A bureaucratic tug-of-war between the Department of Commerce and Internal Revenue Service has strangled a New York-based knitwear company.

Irwill Knitwear Corp., a manufacturer of sweaters and sportswear for 59 years, was evicted from its rented premises in New York last week. It's phones have been cut off, at least for incoming calls. And its 2,000 employes, many of whom voluntarily worked without pay for three months in an attempt to keep the company alive, are filing for unemployment.

Just another tough-luck recession story? It would be, except for the prominent role played by the federal government, particularly the IRS, in the company's demise.

Two years ago, the Department of Commerce found Irwill eligible for trade adjustment assistance, federal aid given to companies hurt by what the government judges to be unfair international trade.

Irwill's "core business" was sweaters. And the domestic sweater business was in bad shape, largely because of the cheaper, imported knitwear flooding the U.S. market.

According to government and company memos in the case, Irwill stopped manufacturing the kinds of "low-end" items that were the targets of the imports, and started producing "high-end" goods, such as sportswear. The strategy seemed promising.

But the previous damage done to the company's balance sheets by what the government said was unfair trade needed to be repaired to help the company return to full health, according to Irwill President R. Fulton Macdonald. That's what the trade assistance money was supposed to do--provide working capital to help the company recover.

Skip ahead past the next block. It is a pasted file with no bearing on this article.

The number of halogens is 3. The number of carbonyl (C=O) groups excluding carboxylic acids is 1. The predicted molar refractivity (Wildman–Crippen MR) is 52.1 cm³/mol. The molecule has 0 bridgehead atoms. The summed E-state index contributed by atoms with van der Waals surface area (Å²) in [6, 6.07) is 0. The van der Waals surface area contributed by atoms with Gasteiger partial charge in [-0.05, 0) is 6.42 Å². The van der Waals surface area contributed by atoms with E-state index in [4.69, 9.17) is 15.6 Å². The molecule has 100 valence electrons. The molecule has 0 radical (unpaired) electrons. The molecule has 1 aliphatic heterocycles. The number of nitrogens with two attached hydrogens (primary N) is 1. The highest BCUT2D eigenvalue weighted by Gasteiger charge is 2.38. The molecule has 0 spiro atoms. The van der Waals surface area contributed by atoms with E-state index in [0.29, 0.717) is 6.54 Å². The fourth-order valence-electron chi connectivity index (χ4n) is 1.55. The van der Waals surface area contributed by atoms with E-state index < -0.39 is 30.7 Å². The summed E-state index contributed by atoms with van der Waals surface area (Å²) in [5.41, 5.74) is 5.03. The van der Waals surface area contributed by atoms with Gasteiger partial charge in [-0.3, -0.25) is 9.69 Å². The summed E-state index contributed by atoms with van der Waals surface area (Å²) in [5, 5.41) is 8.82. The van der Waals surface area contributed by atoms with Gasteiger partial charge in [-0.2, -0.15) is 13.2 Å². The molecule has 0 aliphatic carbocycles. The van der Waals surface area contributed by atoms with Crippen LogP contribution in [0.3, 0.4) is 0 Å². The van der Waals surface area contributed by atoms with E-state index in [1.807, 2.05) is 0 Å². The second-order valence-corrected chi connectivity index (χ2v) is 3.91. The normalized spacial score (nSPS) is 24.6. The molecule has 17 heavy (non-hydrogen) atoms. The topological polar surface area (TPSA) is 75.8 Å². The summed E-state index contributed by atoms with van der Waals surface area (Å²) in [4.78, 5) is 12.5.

The money, about $900,000 in federally backed loans, never came.

In the first place, the government took two years to give the loan tentative approval, an action taken by Commerce's International Trade Administration in January 1982.

The loan approval was made on condition that Irwill's prior debts be subordinated, that is, held in abeyance, until the company had a chance to turn itself around. Many of Irwill's commercial creditors agreed to this. The company's suppliers made similar agreements, as did Irwill's employes, who forfeited pay.

The IRS said no.

Macdonald said his company fell behind on federal withholding taxes, by about $150,000, while waiting for approval of its Commerce loan. Penalties and interest on that amount pushed the company's IRS debt over $200,000. Friends and relatives of Irwill officials lent and donated $300,000 between 1980 and 1982, but that was not enough to meet continuing expenses.

"That $900,000 would have been enough to get the company going again," said Charles Ludwig, Irwill's attorney. But Commerce refused to guarantee the loan as long as the IRS threatened to take out its $200,000 as soon as the loan was made, Ludwig said.

"We tried everything to reason with the IRS," Ludwig said. In July, the company even offered to enter a monthly payment plan with the government, with installments ranging from $5,000 to $10,000 on a graduated basis over thirty-six months.

But the IRS refused to budge. A last-ditch deal for a $75,000 off-the-top payment to IRS, accepted in Washington, was vetoed by the New York IRS office. Ludwig quoted the New York officials as telling his clients, " 'we don't care if you go out of business. We want our money.' "